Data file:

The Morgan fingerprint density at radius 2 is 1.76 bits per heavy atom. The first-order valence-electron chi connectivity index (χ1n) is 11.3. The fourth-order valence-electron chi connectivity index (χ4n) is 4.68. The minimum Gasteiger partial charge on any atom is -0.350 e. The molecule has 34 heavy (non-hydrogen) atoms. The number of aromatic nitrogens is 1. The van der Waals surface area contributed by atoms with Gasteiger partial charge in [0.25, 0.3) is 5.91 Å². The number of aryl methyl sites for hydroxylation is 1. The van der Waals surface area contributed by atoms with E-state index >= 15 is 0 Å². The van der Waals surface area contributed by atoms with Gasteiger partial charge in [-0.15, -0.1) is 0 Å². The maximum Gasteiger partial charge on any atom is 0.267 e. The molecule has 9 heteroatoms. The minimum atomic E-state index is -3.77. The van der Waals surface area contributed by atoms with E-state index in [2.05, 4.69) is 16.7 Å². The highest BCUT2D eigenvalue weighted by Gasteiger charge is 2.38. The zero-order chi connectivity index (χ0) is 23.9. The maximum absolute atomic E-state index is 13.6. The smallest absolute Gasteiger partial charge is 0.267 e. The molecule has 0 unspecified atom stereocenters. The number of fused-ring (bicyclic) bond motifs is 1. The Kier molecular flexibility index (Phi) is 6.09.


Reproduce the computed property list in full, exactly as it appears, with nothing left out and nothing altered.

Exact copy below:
The Morgan fingerprint density at radius 2 is 1.76 bits per heavy atom. The first-order valence-electron chi connectivity index (χ1n) is 11.3. The fourth-order valence-electron chi connectivity index (χ4n) is 4.68. The minimum Gasteiger partial charge on any atom is -0.350 e. The molecule has 34 heavy (non-hydrogen) atoms. The number of aromatic nitrogens is 1. The van der Waals surface area contributed by atoms with Gasteiger partial charge in [0.25, 0.3) is 5.91 Å². The number of aryl methyl sites for hydroxylation is 1. The van der Waals surface area contributed by atoms with E-state index >= 15 is 0 Å². The van der Waals surface area contributed by atoms with Gasteiger partial charge in [-0.15, -0.1) is 0 Å². The maximum Gasteiger partial charge on any atom is 0.267 e. The molecule has 9 heteroatoms. The minimum atomic E-state index is -3.77. The van der Waals surface area contributed by atoms with E-state index in [2.05, 4.69) is 16.7 Å². The highest BCUT2D eigenvalue weighted by Gasteiger charge is 2.38. The zero-order chi connectivity index (χ0) is 23.9. The maximum absolute atomic E-state index is 13.6. The smallest absolute Gasteiger partial charge is 0.267 e. The molecule has 0 unspecified atom stereocenters. The number of fused-ring (bicyclic) bond motifs is 1. The Kier molecular flexibility index (Phi) is 6.09.